Garden And Gardener

Everything for the Gardener and their Garden

Grow Your Own Herbs

by Sarah - March 21st, 2011.
Filed under: garden.

Herbs are one of the easiest and most rewarding seeds to grow in your garden, yet it is something that a lot of gardeners shy away from.

In this country we spend a fortune every year flavouring our food, and with the influx of chefs such as Jamie Oliver who love to flavour and decorate their food with fresh herbs, we are seeing an ever-growing number of ready grown sometimes weak flavoured forced herb pots in our supermarkets.

Though these pots are apparently still living (they come in soil after all) due to the forced nature of their growth it is nigh on impossible to achieve regrowth from supermarket herbs and most even admit in their information that the soil is provided only to keep the existing herbs fresh, rather than to grow further herbs in the same pot. This makes investment in these items a very expensive way to keep your own herbs – especially when you can grow them yourself at a fraction of the overall cost.

Herbs can be grown in almost any container and are, on the whole, very successful with very little care and attention. Sprinkle a few seeds of your favourite herbs into some good compost and you will find that with a little watering, some warmth and some sunshine, you will have fresh green herbs all year round. And the best part is, as you pick them they continue to grow so one little pot can provide you with enough herbs to keep you going continuously.

Herbs are ideal to grow if you are limited for space as they require little room but provide colour, scent and interest to a garden, a vegetable patch or even a window box. And by growing your own herbs you have a much wider selection of flavours and variations to try. Though you are limited to one variation in the supermarket there are many different flavours and colours for each herb, which will influence your cooking in different way. So trying out different varieties of herbs as a great way to get variations in your cooking.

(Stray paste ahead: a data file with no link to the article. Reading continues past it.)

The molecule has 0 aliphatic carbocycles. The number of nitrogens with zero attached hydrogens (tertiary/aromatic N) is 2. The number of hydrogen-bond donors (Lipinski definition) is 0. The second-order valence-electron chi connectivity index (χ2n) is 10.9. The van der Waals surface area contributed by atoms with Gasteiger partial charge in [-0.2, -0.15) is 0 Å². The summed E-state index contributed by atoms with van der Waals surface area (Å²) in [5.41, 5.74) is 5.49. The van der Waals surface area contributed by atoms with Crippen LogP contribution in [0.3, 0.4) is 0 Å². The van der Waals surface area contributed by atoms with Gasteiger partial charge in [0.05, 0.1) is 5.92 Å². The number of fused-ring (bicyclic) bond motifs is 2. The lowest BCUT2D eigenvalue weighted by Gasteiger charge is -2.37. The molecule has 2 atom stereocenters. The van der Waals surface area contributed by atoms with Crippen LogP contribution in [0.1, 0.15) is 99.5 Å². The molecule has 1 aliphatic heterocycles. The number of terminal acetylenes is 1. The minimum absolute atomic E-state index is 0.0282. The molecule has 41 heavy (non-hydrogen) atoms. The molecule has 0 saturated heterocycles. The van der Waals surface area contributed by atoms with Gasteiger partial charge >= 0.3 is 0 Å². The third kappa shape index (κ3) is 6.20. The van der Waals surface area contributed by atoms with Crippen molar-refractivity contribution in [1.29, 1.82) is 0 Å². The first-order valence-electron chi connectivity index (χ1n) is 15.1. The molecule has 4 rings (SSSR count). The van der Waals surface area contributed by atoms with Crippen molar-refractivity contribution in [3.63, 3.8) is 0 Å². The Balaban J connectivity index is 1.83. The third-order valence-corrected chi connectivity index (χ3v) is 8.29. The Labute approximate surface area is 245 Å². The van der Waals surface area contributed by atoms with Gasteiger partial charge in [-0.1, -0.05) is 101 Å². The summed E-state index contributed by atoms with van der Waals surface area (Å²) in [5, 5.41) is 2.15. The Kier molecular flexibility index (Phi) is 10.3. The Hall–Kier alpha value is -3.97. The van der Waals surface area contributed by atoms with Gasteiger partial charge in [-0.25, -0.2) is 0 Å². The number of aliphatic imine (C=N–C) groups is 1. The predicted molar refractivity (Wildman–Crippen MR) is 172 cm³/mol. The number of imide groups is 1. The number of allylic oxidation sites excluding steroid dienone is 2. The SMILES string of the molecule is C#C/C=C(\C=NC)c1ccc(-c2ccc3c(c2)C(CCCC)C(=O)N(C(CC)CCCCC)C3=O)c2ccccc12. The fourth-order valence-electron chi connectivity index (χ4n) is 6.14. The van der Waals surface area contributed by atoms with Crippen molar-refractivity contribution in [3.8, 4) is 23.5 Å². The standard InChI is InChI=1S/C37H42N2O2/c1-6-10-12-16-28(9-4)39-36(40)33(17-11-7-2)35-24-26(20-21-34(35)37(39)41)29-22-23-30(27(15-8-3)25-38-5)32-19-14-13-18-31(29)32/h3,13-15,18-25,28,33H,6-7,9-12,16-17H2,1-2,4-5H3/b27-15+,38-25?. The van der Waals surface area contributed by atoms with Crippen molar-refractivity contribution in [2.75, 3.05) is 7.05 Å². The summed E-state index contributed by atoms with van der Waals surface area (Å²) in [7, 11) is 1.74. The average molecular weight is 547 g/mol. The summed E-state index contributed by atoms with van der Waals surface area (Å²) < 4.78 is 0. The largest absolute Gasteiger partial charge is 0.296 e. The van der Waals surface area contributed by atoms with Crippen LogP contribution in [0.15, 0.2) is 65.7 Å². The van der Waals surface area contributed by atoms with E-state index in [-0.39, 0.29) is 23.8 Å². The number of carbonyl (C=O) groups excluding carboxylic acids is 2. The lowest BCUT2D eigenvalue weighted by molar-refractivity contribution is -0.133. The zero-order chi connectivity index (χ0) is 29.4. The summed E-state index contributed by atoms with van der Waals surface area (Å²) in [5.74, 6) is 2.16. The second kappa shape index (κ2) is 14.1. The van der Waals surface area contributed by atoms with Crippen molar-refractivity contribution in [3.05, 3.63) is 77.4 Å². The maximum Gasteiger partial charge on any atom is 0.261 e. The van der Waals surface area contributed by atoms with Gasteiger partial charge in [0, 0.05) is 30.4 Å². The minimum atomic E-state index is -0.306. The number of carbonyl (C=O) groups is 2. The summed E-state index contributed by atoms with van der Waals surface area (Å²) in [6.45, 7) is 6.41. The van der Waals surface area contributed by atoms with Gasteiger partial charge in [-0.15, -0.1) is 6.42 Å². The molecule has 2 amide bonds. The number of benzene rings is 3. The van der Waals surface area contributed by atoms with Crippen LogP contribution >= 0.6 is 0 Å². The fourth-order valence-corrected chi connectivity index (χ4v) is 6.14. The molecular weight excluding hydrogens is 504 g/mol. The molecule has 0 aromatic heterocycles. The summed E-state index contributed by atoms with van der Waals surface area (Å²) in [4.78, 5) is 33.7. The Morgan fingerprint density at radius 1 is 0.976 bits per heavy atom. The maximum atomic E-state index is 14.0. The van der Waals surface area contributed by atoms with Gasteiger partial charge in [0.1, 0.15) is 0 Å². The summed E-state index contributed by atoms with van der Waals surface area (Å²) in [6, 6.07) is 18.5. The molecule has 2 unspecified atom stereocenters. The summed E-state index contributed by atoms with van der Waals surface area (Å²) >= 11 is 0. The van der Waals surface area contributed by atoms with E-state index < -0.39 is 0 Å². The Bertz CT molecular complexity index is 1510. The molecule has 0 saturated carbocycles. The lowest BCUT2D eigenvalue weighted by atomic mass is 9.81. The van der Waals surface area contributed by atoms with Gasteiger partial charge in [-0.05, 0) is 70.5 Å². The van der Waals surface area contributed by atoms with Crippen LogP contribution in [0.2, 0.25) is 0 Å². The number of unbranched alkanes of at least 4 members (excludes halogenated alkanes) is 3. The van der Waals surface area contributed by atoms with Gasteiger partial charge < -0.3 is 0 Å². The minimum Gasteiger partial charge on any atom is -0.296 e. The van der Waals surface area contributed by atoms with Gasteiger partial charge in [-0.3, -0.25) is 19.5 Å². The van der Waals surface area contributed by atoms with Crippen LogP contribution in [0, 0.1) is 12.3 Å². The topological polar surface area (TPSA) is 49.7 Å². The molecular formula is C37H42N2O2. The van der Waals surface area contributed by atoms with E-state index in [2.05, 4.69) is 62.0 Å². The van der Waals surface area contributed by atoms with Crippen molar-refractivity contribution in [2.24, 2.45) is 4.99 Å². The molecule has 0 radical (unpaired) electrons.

Ideal herbs to try on a window sill or in small pots include parsley and basil which are essential for today’s cooking and taste so much better when they are freshly picked from your own plant.

Basil is a fantastic herb to grow in a pot in the kitchen or as a companion plant for tomatoes. Treat basil as you would a tomato with lots of water and continuous harvest. If you are growing more basil leaves than you are actually going to use, pop the others in the freezer and they will last for the entire year or until your next plant starts to grow. As soon as basil plant starts to produce flowers the leaf production is virtually over, but by this time you should have enough leaves in your freezer to last until your next harvest starts.

Parsley is also a great herb to grow as it requires virtually no work but is a herb that is used almost daily in our cooking. Ideal for flavouring almost any dish, it is a great way to get children to try new greens and you can even encourage your children to put it on their pizzas, in their sandwiches or into salads for great colour and fantastic flavour. Sow a few parsley seeds every few weeks indoors and you will have parsley all year round. The curly parsley is the more common variety but try the flat leaf parsley for a superior flavour used by the very best chefs.

More prolific herbs require a bit more space and will need to be planted outside. These include Rosemary which is a beautiful spiky plant to grow in your garden. Similar to Lavender, when you brush past a Rosemary plant the smell is released and gives a wonderful aroma in the garden. Ideal for putting on the barbeque to give your food more flavour, Rosemary can be very expensive to buy, especially if you are just going to burn it. So plant rosemary in a high walkway part of your garden that has enough depth for its long roots and you will have a beautiful evergreen addition to your garden and your palate the whole year through.

And for a quick success try Mint. Mint can grow at such a rate that most people who grow mint do so in a container, as it can quickly take over your entire herb garden if you let it. But if you have a plot of land that needs covering quickly with an interesting plant, then mint is ideal – it will grow practically anywhere and gives off a beautiful smell which will fill the air around it and attract some wonderful wildlife to your garden. Or for an attractive addition to your kitchen that will give a beautiful smell and great flavour to food and drinks alike, plant a few mint seeds in a pot. Keep it watered and in a sunny plot and you will have a herb you never want to be without.

Whether you have an allotment, a farm or just a window, herbs are a great way to include colour to your garden and flavour to your kitchen, so find the herb seeds that suit you and have some fun with your gardening, you’ll be really glad you did.